“I’m going to keep doing what I’m doing, I’m not going to change anything,” he said. “I’m going to keep up the philosophy I have and hope that people appreciate the fact that I am doing what I think is best for this community and county.”
Glass said that he believes his work prosecuting crimes when needed, and finding avenues for rehabilitation during his time in office were two of the main keys of his successful re-election bid.
“I think I have done a good job of prosecuting crimes when I need to and sorting those kinds of things out,” he said. “We know how to prosecute crimes and look for people who can be rehabilitated.”
Glass also thanked all the members of the community and his campaign for his support in the primary race.
“I think I have run a good office and have done a good job of relating to the people,” he said. “I appreciate all the support with people that have put my signs up and spread the word that I am a good person and good at what I do.”
Glass has worked in the Dodge County Attorney’s office since 2005, and was appointed to the position of County Attorney in 2011 by the Dodge County Board. He also recently served as temporary legal counsel to the City of Fremont after former city attorney Paul Payne resigned in 2017.
Incumbent City Councilman Steve Landholm and challenger Glen Ellis appear to have won the Fremont City Council primary race for Ward 2, according to the numbers available at press time.
The pair will face off in the general election in November.
Landholm, who is seeking re-election, ran on his record on helping in major projects in Fremont over his first term, including the Costco and Lincoln Premium Poultry Plant.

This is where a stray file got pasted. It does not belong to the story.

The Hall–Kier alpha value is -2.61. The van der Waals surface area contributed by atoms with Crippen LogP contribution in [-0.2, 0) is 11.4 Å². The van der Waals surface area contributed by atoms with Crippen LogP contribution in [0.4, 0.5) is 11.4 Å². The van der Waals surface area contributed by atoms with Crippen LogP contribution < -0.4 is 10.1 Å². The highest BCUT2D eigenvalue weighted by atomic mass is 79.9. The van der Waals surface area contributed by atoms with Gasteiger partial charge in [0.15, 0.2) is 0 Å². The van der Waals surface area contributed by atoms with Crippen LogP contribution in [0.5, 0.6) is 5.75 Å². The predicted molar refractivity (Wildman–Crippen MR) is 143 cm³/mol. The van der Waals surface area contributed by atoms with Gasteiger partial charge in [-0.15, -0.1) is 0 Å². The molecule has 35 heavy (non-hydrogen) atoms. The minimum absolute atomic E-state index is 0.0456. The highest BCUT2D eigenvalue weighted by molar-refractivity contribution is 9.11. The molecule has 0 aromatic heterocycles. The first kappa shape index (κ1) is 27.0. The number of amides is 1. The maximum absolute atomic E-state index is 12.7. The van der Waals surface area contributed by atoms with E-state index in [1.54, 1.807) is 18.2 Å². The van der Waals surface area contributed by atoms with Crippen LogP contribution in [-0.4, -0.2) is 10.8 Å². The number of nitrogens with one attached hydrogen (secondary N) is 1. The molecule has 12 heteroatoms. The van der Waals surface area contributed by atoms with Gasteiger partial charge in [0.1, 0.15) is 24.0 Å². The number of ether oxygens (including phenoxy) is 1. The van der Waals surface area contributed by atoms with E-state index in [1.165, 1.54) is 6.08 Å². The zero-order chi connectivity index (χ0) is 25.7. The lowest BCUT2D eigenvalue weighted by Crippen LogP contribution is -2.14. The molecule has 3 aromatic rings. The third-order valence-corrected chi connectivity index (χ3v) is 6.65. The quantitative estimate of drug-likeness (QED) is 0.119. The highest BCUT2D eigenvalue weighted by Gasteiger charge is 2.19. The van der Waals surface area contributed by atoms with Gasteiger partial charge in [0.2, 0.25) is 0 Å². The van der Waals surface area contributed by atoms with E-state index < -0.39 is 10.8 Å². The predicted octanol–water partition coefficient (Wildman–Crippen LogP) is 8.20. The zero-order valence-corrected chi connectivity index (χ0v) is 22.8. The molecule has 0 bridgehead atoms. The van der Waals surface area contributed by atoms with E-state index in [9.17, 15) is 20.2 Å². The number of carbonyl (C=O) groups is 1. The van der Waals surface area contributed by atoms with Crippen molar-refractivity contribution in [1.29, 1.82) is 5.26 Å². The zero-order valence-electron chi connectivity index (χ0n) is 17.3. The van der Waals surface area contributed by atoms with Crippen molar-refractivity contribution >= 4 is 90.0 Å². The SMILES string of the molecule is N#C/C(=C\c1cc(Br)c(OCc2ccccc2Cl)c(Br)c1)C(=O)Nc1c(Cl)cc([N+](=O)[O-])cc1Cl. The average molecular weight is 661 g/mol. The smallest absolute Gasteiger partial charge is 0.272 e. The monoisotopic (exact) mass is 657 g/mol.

“Hopefully, for the general election, I guess it’s going to be a challenge coming up in the fall, and hopefully we move forward there to where I get re-elected to serve my constituents,” Landholm said in a brief phone interview. “I feel honored to actually get the amount of votes that I have tonight, to be honest.”
Glen Ellis, a self-described entrepreneur who owns the May Brothers Building on 6th Street, hopes to restore divides in the community of Fremont and prepare downtown Fremont for growth, especially from entrepreneurs being priced out of Lincoln and Omaha.
“Looking forward to the race in November, and I want to thank Jim Bloom for his efforts and for wanting to make a difference,” Ellis said. He added that he was disappointed in the initial voter turnout results. “We gotta get voters to come out,” he said.
Challenger Jim Bloom described himself as an average citizen who was knowledgeable of the issues. He promised to be a genuine elected official who acted on what he believed was right.
Bloom could not be reached prior to press time.
The latest numbers at press time had Landholm leading with 44.87 percent of the vote, or 354 votes; Ellis in second with 35.36 percent of the vote, or 279 votes; and Bloom in third with 19.14 percent of the vote, or 151 votes.